Tuesday the 13th of October was the inaugural Ada Lovelace Day (ALD) at the University of Edinburgh. The Interactive Content (IC) team were responsible for the design, development and facilitation of 5 key workshop activities. Not only did registered University students and staff enjoy the day, but so did a significant number of guests from the Edinburgh community.
71 favourites and 48 retweets from the IC @Tweelearning Twitter account alone
Impressions: 9,447 (times people saw these Tweets on Twitter)
Total engagements: 665 (times people interacted with these Tweets)
~400 unique Tweets using the official event hashtag #ALD15EdUni (via Topsy)
Katya Krasnopeeva from Pilizota Lab, within the School of Biological Sciences, very kindly gave an inspirational overview of her current research post. She even had a short video demonstrating how LEGO was used to help them out with a rather repetitive laboratory procedure.
With help from the very generous Sara Thomas (Museums Galleries Scotland – Wikimedia in Residence), one University of Edinburgh student made substantial additions to the Ada Lovelace Wikipedia page (Persian)
The University of Edinburgh will be hosting its very first Ada Lovelace Day on Tuesday 13th October 2015 – an international celebration of the achievements of women in science, technology, engineering and maths (STEM).
The Interactive Content Team is playing a leading role in several creative workshops and is responsible for creating all the graphic design for the event; banners, merchandise and visual aids.
Our provisional schedule includes:
composing music with algorithms
building Raspberry Pi enclosures with LEGO
metadata games (University of Edinburgh’s Library and University Collections division)
Wikipedia training session and edit-a-thon
Please note that booking details will be announced shortly on the following website and Twitter account:
Last Friday Lothian Health Services Archive (LHSA) launched a brand new website filled with educational resources, images and audio-visual material based on their UNESCO-awarded HIV/AIDS collections.
Over a 4 month development window, in close collaboration with LHSA Project Conservator Emily Hick, the Interactive Content team developed a showcase website that would house their collection in an attractive, functional and engaging design.
Each member of the team played an important role in different aspects of this multifaceted and exciting project. In a little under 20 total development days the following deliverables were achieved:
Launched on February 28th, the BBC have fully engaged with WhatsApp to deliver interactive content around the reburial of Richard III. Stewart Lamb Cromar reviews the quality, diversity and innovation of their instant messaging publications.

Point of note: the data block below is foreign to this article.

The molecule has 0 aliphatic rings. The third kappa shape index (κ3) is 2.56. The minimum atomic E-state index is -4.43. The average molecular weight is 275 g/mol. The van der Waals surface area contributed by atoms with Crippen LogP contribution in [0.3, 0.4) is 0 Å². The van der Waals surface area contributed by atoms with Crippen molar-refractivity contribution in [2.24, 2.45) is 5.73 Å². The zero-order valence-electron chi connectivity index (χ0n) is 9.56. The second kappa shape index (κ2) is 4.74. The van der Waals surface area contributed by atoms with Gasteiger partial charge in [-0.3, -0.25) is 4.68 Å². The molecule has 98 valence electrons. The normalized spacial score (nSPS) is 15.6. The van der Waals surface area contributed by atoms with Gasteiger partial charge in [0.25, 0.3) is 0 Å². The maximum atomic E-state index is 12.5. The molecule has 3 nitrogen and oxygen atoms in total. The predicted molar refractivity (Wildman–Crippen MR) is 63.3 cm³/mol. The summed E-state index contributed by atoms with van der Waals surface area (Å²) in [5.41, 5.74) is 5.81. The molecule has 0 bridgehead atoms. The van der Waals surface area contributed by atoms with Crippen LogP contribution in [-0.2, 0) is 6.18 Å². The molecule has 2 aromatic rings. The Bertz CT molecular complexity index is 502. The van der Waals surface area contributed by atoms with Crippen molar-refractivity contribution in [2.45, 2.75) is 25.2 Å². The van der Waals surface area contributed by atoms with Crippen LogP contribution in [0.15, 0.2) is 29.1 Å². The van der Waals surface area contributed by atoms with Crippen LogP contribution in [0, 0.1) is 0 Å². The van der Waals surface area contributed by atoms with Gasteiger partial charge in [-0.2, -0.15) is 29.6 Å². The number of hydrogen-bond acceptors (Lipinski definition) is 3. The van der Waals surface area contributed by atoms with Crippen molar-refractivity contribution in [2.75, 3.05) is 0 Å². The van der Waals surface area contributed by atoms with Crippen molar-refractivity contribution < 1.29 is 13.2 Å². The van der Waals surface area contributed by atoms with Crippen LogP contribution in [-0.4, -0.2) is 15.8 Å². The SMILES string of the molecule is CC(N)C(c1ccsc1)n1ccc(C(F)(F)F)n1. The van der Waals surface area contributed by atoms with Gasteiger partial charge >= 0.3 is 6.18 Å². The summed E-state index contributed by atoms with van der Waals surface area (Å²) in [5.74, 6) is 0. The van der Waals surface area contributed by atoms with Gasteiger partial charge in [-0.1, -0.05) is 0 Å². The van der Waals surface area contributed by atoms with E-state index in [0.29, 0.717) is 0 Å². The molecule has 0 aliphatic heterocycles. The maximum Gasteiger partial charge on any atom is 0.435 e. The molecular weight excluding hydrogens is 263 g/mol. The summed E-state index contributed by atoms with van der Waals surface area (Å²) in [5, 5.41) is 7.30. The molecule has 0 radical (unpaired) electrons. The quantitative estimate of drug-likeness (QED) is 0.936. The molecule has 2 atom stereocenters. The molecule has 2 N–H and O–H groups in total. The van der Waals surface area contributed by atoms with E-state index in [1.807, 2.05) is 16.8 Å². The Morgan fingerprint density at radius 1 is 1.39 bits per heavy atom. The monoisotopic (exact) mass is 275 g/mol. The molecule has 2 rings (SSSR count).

1) Fri 13 Mar
After 13 days of radio silence, the BBC published their first piece of interactive content. This BBC News article from September 2012 wasn’t the best of starts in terms of engagement or breaking new ground.
This interactive video map represents the first new 100% piece of Richard III content we’ve seen. Whilst the BBC claim this page is best viewed on their desktop site, I found the 8-part video perfectly usable on a mobile device. What I did find disconcerting was the lack of audio, it’s more a slideshow than video to be honest and it would have benefited from someone narrating the on-screen text.
Before King Richard III’s remains are reinterred during a ceremony next Thursday, we’re treated to 6 facts for the remaining 6 days. And finally, the emoji poll results are revealed:
For most of you KRIII was:
With the reburial still left it may be a little premature to make any firm conclusions, but based on what we’ve been sent so far I’m pretty impressed. Despite a shaky start, I genuinely find it quite exciting to get a WhatsApp alert direct from the BBC. Their now daily Richard III messages are a perfect appetiser before engaging with extended Richard III BBC News website content.
With the sole exception of the emoji poll, communication for me was strictly one-way. This may be down to my lack of experience with WhatsApp, had I asked a question or commented on one their posts they may well have been answered.
As with Facebook and Twitter before it, it’s only a matter of time before other major content providers adopt WhatsApp as a serious educational delivery platform. I would love to hear about the success of their Richard III WhatsApp alert service when it concludes, in particular how many subscribers they garnered and what level of resourcing was required internally.
Did you also subscribe to this alert service? Please let me know your thoughts in the comments section below or via Twitter.
The Interactive Content team go for a wee jaunt round the relaxation Labyrinth outside our office. Google Glass helps us capture Jackie’s reflective downtime.
The Edinburgh Labyrinth is in a corner of George Square Gardens, and adds to the peaceful nature of this area, giving a chance to relax or reflect while walking this ancient path.
Walking the path offers a unique space to slow down, still the mind and find time in a fast paced world for reflection.
The Edinburgh Labyrinth is a path of welcome for anyone – staff member, student or visitor. Why not walk it at lunchtime or at the beginning or end of your day?